## Prerequisite knowledge

- Dart is a programming language. Dart 3 is the third major release of Dart.
- Dart 3 introduces records, which are basically tuples with optional labels.
- Dart is a C-like language.
`final`

declares a variable with an inferred type. - Last section needs a bit of knowledge about propositional calculus and formal languages. Introducing those is beyond the scope of this article.

## Parentheses in Dart

Dart 3 introduces records into the language. `()`

is an **empty record**. Using it can result in fun syntax:

```
final a = (); // empty record
final b = ((),); // record holding a single empty record
final c = ((), ()); // record holding two empty records
```

Notice how example `b`

has a trailing comma. Single-element records require this comma to differentiate this record from a different expression, to be introduced in a moment.

Parentheses have a few more uses in Dart, but we will focus on only two more.

First of all, they are used to **group expressions** to indicate precedence:

```
final a = (1 + 2) * (3 - 4); // first add, then subtract, then multiply
final b = (123) + ((312)); // a no-op grouping of literals, equivalent to `123 + 321`
```

Mixing empty records and grouping we get a new expression:

```
final a = (()); // a no-op grouping of an empty record, equivalent to just `()`
final b = ((())); // same as above
```

So `((),)`

is a record holding a single empty record but `(())`

is just `()`

so an empty record.

Finally one more usage for parentheses is **function call expressions**. Functions are first-class objects in Dart, so you call functions stored in variables:

```
final a = func(); // calls `func`
final b = returnFunc()(); // calls `returnFunc` and then calls the function that was returned
```

Mixing empty records with call expressions we get:

```
final a = func(()); // calls `func` with a single argument, the empty record
final b = func((),); // same as above
```

And finally bringing grouping into the mix we get:

```
final a = func((())); // calls `func` with a single no-op grouped empty record, equivalent to `func(())`
final b = func(((),)); // calls `func` with a single record holding a single empty record
```

This introduces all parenthesis usages we need to solve the problem at hand (problem which was not yet introduced).

## Call overload

Now we move onto three more Dart features that will be needed: callable objects, extensions, and optional parameters.

Similarly to how you can overload the `+`

operator for your types, Dart allows you to **overload the call invocation**. This is done by implementing a method called `call`

. This results in instances acting like functions:

```
class StringLength {
StringLength(this.multiplier);
final int multiplier;
int call(String param) {
return param.length * multiplier;
}
}
final a = StringLength(3)('asd'); // constructs an instance of `StringLength` and calls this instance like a function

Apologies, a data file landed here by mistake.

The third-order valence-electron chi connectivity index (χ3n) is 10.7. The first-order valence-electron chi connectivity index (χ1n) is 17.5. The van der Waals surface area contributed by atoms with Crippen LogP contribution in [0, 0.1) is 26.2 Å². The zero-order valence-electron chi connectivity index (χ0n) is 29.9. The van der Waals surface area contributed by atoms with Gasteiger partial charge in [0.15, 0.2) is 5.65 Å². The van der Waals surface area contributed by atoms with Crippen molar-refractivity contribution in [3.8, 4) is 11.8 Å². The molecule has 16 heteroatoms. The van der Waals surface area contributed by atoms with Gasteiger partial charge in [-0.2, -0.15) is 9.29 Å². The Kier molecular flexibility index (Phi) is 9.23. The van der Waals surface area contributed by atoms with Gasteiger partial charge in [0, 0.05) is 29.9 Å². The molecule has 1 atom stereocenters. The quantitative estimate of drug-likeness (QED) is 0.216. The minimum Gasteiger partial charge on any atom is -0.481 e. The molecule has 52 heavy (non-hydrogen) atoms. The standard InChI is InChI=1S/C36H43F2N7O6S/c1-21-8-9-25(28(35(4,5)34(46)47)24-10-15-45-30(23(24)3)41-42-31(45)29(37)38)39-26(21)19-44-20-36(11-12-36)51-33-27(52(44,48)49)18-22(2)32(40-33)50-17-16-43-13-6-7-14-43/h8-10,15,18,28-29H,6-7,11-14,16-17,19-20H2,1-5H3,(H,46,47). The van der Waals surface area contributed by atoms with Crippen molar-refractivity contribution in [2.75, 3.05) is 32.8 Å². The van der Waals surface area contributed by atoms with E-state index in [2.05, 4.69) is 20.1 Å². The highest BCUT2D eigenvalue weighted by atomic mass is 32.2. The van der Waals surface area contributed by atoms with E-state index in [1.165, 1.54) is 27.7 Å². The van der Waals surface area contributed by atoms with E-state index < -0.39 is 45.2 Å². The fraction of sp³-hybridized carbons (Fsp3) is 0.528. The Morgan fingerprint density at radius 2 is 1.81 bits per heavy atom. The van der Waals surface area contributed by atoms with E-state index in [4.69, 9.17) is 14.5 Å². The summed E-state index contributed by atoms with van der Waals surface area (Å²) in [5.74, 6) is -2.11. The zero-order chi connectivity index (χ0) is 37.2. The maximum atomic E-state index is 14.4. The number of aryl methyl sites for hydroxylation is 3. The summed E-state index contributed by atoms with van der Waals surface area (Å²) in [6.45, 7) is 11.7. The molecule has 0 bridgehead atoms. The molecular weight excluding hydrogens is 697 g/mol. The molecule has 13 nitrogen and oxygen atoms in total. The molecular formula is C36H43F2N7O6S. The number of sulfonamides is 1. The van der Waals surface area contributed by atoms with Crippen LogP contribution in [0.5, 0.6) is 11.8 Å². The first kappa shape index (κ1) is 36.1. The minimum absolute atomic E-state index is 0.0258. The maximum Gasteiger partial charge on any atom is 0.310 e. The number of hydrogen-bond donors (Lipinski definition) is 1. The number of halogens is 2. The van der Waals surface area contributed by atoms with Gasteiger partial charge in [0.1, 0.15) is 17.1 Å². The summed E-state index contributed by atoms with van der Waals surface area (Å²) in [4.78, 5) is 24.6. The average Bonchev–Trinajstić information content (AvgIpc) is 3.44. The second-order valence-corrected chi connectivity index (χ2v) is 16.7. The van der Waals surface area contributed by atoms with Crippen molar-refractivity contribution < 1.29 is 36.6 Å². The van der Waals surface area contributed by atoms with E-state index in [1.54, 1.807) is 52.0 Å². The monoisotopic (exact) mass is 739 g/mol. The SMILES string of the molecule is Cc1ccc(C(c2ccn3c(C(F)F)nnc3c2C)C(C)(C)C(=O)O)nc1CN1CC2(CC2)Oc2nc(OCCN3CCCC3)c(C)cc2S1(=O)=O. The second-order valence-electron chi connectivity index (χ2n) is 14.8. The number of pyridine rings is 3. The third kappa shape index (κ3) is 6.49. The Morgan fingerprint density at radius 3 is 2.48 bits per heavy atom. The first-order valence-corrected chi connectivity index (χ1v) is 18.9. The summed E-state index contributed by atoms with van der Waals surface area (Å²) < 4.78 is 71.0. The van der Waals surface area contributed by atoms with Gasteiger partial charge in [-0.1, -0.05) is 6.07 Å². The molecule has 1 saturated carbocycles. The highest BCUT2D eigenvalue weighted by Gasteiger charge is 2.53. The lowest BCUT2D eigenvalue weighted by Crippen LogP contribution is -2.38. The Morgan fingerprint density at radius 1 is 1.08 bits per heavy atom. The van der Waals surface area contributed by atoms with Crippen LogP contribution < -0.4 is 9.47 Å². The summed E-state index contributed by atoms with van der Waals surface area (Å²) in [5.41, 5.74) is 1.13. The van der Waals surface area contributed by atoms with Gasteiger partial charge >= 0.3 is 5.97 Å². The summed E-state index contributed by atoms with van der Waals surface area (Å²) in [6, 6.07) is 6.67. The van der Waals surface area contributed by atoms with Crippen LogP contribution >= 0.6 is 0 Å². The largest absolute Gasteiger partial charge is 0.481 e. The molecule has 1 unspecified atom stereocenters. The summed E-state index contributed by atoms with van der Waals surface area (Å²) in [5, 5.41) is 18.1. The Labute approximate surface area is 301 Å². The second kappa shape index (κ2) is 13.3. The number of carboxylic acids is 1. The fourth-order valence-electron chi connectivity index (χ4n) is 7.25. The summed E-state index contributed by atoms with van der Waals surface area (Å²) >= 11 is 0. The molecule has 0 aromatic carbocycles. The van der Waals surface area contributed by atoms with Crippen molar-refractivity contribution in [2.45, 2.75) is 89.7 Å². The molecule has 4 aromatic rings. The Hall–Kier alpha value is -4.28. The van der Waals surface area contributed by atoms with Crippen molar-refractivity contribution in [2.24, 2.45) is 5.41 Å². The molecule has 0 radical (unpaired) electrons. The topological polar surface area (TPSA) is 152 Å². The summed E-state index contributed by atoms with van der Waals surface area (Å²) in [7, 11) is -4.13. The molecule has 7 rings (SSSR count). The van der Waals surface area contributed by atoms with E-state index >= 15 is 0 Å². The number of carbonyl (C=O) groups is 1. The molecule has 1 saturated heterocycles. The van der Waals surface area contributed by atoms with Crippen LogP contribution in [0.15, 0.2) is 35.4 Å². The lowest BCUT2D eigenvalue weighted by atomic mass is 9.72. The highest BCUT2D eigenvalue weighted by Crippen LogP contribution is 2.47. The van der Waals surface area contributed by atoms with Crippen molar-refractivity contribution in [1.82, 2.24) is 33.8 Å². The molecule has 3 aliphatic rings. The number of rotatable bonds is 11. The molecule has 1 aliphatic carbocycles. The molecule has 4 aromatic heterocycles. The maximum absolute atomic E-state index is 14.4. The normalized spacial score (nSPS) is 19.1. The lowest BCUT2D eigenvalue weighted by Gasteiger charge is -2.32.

```

**Extensions** allow you to add new methods to existing types, most useful for types defined outside of your library:

```
extension on int {
int negate() => -this; // `=>` is a shorthand for immediately returning a value
}
final a = 123.negate(); // calls the attached method `negate` with `this = 123`
```

What’s more, you can use extensions to overload the call invocation:

```
extension on int {
int call() => this * 2;
}
final a = 123(); // calls `123` as if it were a function
```

The final piece needed to complete the puzzle are **optional parameters**. These are parameters that can be provided, but don’t have to.

```
extension on int {
int call([int? multiplier]) {
if (multiplier != null) {
return this * multiplier;
} else {
return this;
}
}
}
final a = 123(); // calls `123` with `multiplier = null`
final b = 123(321); // calls `123` with `multiplier = 321`
```

## Bringing it all together

Now we can descend into madness:

```
extension on () {
() call([()? _]) => ();
}
final a = (())()(())()(()())()(((()()))())(((())));
```

Perfectly valid Dart program using **all introduced concepts**. Let’s break it down:

- We overload the call invocation for empty records. This makes
`final a = ()();`

valid, first create an empty record then call it. - We accept an optional parameter whose type is an empty record. This makes
`final a = ()(());`

valid, first create an empty record then call it with an empty record. - We return an empty record. This makes
`final a = ()()();`

valid, the first`()`

pair is an empty record, all following pairs are call expressions. - We sprinkle some grouping expressions.
`final a = ((())())();`

is equivalent to`final a = ()()();`

.

So while these are all just parenthesis, they represent three distinct functionalities.

## Problem of balanced parentheses

We can finally use the introduced tools to solve a real problem: balanced parentheses. Given a string containing only `(`

and `)`

characters does it have the following property: every close parenthesis appears after a corresponding open parenthesis and conversely. A few examples:

`()()`

– balanced`(())`

– balanced`(()(()))`

– balanced`())`

– imbalanced, dangling close parenthesis`(`

– imbalanced, open parenthesis is never closed`(()())(()`

– imbalanced, open parenthesis is never closed

Notice how balanced parentheses look like valid Dart paren expressions, and imbalanced parentheses look like invalid Dart paren expressions (I am using ‘Dart paren expression’ to refer to the expression using only parentheses with the `call`

extension overload on the empty record). Here, let’s assume an empty string is not balanced, since it obviously wont be a valid expression. There seems to be an equivalence here, but before we prove this let’s code up a function which will use this (*for now*) conjecture:

```
import 'dart:io';
void main() {
print(areParenthesesBalanced("()()(())()(()())()(((()()))())((((((()))))))"));
}
bool areParenthesesBalanced(String s) {
// sanity check if the input is up to assumptions
if (!RegExp(r'^[\(\)]*$').hasMatch(s)) return false;